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WCC General Secretary Greetings, Nikolaikirche, Leipzig, 30 June 2017

Living God Renew and Transform Us 2017 General Council, 28 June – 1 July Rev. Dr Olav Fykse Tveit WCC General Secretary Greetings, Nikolaikirche, Leipzig, 30 June 2017

30 June 2017

Living God Renew and Transform Us

2017 General Council, 28 June – 1 July

Rev. Dr Olav Fykse Tveit

WCC General Secretary

Greetings, Nikolaikirche, Leipzig, 30 June 2017


President of the Federal Republic of Germany, Mr Steinmeier,

President Jerry Pillay,

General Secretary Cristopher Fergusson,

Distinguished delegates and guests,

Dear sisters and brothers in Christ,


The World Communion of Reformed Churches and the World Council of Churches continue to walk as companions side by side in the one ecumenical movement. We are moving together, and we are renewed and transformed by the living God. Your theme echoes the call from the last WCC Assembly in Busan, Korea, asking all of us to be together on a “Pilgrimage of Justice and Peace”. We are together on our way, not waiting for everything to be absolutely clear and agreed among us before we can move, but praying that Jesus Christ will show us the way. This image of pilgrimage is a way of unity together in the churches and the ecumenical movement of our time.

The world is in desperate need of sustainable expressions of fellowship and unity. How can we live together as one humanity in this common home God has given us?

What you represent is therefore needed as much as ever before. Many of you represent churches that also are members of the WCC, churches that I have had the privilege to visit. Still, I greet you here from the WCC as a sister organization. You are a communion of churches we highly appreciate and admire in the wider ecumenical family, particularly for your strong commitment to justice and peace as conditions for any expression of unity. We are close, and we sense the mutual love and the mutual accountability to our common values.

We are on our way together, forward. There is no other alternative. In this year of commemorations of 500 years of Reformation there are a lot of reflections of the past, of course. You “Reformed” are the only church family that are even named after the events, the process, and the results of Reformation. Reformation was indeed a call to go back to the origins, to the sources, to the Bible. Without the Holy Scriptures and without Jesus Christ presented to us there, there is no renewal or transformation in the Church. However, I think you reformed have the same temptation as other churches to long for “where we were”, for the clarity of expressions of the reformers. And you might have some challenges from nostalgic comparison of your organization with the “golden ages” of the past, as I have heard about the World Council of Churches.

Not only for churches, but for institutions, societies, people, nations in different parts of the world, there seems be a longing for the “paradise lost”, to become “great again”, to get back the glory they think they had. This is an impossible agenda in life. The past is not what we imagined what it was, and it is impossible to get back there. We can only move into the unknown, our time is the only time we have. Nobody can live in the past. However, it is not only an impossible agenda; it is a very risky and dangerous agenda to try to go backwards. We can see in our time many of these different unrealistic, self-protective, clearly dividing, and in some cases aggressive and even violent agendas of trying to go back to something they pretend is still intact or can be restored as it was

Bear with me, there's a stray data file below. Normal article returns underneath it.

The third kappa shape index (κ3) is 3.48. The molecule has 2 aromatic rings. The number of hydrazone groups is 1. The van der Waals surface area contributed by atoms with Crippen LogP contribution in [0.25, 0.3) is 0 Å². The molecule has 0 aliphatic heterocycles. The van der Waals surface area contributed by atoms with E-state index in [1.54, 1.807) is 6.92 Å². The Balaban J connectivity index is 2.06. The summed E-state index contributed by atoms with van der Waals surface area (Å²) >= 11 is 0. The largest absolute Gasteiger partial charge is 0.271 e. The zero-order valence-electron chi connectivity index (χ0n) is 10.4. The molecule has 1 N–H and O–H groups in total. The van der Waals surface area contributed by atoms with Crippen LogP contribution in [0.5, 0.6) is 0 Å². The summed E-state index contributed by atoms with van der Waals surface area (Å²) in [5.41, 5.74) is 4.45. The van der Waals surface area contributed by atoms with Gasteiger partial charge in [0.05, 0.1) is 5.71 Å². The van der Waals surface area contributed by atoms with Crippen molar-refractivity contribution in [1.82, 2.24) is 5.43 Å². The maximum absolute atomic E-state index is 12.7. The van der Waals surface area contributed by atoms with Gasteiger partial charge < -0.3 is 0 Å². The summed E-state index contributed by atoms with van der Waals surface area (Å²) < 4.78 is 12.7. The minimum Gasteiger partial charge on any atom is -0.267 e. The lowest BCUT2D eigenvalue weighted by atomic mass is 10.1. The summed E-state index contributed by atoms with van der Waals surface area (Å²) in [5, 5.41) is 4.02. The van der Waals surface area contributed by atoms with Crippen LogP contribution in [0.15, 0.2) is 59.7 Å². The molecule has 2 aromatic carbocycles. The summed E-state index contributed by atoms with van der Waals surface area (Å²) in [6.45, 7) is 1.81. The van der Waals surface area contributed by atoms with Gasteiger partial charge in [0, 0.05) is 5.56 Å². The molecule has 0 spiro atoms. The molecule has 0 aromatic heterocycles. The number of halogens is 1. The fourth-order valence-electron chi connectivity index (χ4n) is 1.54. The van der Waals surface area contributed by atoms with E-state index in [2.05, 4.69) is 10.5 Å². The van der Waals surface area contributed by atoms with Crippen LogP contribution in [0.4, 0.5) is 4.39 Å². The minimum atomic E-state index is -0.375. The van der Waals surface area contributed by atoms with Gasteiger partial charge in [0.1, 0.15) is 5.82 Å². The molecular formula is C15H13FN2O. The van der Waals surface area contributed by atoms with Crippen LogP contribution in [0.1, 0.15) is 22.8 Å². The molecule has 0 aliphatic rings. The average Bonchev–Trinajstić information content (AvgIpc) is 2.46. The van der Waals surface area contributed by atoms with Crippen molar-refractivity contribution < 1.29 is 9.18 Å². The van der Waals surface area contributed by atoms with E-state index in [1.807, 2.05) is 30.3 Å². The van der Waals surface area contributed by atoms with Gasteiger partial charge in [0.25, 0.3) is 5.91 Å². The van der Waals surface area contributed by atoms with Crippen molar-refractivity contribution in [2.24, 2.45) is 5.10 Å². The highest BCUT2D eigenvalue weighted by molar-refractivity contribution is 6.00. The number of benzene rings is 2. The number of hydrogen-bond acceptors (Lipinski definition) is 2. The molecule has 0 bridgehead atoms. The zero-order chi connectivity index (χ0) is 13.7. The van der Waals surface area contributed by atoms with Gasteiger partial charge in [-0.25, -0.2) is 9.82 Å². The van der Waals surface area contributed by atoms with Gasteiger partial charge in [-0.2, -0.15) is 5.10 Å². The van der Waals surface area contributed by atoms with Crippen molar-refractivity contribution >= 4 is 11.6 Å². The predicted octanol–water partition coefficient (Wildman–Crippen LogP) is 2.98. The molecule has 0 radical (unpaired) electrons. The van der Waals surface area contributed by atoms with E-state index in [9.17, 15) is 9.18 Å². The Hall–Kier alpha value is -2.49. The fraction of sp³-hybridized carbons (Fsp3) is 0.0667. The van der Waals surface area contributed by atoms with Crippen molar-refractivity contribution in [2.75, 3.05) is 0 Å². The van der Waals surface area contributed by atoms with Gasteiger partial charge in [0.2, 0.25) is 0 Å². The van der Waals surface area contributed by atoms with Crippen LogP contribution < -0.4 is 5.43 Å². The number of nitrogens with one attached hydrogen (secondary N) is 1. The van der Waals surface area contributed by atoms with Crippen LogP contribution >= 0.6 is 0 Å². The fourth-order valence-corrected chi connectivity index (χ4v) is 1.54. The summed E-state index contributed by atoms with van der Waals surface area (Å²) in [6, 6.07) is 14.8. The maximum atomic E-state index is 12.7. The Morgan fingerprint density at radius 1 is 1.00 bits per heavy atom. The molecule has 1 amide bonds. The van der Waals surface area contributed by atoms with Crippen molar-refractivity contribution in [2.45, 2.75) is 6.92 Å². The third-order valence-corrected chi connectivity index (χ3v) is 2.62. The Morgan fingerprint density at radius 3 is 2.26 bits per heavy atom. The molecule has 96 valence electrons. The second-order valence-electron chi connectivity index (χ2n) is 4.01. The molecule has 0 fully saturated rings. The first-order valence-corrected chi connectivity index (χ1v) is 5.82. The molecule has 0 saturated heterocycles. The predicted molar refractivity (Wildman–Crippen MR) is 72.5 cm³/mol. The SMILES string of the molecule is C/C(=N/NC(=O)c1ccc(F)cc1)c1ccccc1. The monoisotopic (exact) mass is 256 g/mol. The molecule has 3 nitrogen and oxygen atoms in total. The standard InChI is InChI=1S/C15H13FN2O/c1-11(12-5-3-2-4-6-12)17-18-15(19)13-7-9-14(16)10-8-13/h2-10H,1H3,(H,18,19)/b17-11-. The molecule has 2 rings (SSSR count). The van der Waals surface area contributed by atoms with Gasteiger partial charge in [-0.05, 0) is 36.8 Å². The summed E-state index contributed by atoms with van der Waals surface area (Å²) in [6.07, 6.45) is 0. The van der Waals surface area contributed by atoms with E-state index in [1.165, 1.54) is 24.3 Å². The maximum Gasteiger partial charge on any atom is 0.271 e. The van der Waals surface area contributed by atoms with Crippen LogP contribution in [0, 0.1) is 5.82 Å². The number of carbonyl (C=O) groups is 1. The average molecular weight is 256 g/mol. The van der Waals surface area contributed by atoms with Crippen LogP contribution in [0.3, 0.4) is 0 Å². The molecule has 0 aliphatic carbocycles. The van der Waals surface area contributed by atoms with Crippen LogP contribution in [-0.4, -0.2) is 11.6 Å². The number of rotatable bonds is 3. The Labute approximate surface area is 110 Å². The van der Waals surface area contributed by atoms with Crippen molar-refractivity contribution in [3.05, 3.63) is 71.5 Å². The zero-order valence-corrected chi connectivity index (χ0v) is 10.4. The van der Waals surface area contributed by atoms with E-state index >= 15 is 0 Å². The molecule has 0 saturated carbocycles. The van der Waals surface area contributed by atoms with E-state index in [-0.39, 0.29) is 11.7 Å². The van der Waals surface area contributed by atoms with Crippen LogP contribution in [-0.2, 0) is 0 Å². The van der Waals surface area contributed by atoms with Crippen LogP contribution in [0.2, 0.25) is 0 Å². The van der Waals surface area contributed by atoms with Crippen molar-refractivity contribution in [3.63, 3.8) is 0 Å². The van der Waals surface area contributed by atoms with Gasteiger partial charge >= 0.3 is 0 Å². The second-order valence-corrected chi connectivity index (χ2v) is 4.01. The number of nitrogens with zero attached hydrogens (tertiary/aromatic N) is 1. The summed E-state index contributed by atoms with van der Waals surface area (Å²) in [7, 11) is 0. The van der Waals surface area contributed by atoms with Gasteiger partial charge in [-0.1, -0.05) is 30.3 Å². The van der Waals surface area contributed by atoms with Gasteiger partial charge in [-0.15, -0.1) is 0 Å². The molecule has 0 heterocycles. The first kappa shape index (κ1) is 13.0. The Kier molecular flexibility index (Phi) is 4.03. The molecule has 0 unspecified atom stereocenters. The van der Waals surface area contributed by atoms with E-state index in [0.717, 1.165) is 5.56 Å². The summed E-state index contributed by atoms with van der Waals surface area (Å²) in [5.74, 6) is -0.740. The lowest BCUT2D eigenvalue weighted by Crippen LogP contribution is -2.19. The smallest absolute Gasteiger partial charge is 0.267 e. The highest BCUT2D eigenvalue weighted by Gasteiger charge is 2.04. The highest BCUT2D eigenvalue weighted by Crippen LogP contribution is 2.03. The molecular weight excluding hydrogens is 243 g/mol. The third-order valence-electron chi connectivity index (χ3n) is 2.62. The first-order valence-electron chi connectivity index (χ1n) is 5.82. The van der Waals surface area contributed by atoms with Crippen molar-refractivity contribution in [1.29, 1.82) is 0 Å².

Our alternative is to follow “Jesus Christ who is the same yesterday and today and forever” (Hebrews 13:8). Real change comes from the living God who is the same through the ages. This paradox is a call to go forward, as pilgrims, a call to be renewed, to be transformed, to find new ways together. We are with the crucified and resurrected Jesus Christ, who is present through the anamnesis of the Church, in all what we do in “remembrance of me”, acknowledging his presence also in the other. The same Jesus Christ is coming towards us every day, in the horizon of the life to come.

The call to unity should always be based on our shared Gospel of the justification by faith. It is an historical and theologically significant moment when you in this meeting sign on to the Catholic-Lutheran Joint Declaration on the Doctrine of Justification. To be justified by grace makes us able to follow Jesus Christ together, sharing justice and coming closer to the struggles of the world for justice and peace.

As a world communion of the churches of the Reformed tradition, you continue to uphold your ecumenical commitment. Many want renewal. You have reminded all of us that our faith also calls us to a costly commitment to transformation, in the face of fascism, in rejection of nuclear arms, in care for the integrity of creation, in resistance to structures of economic injustice, in search for gender justice, in condemning occupation or other violations of international law, and in overcoming all forms of racism.

The prayer for renewal and transformation is not new. This is the constant prayer of generations: Your kingdom come, your will be done on earth as it is in heaven. This is the vision for a better future, together, not in nostalgic political dreams or in absolute religious models for the society. By this vision we can live with tolerance together in our common home as one humanity, in the presence of the living God. Inspired as we all are by the music of Bach in the city of Leipzig, we conclude as he always did - and as you reformed so often remind us -: Soli Deo Gloria. To God be the glory! Amen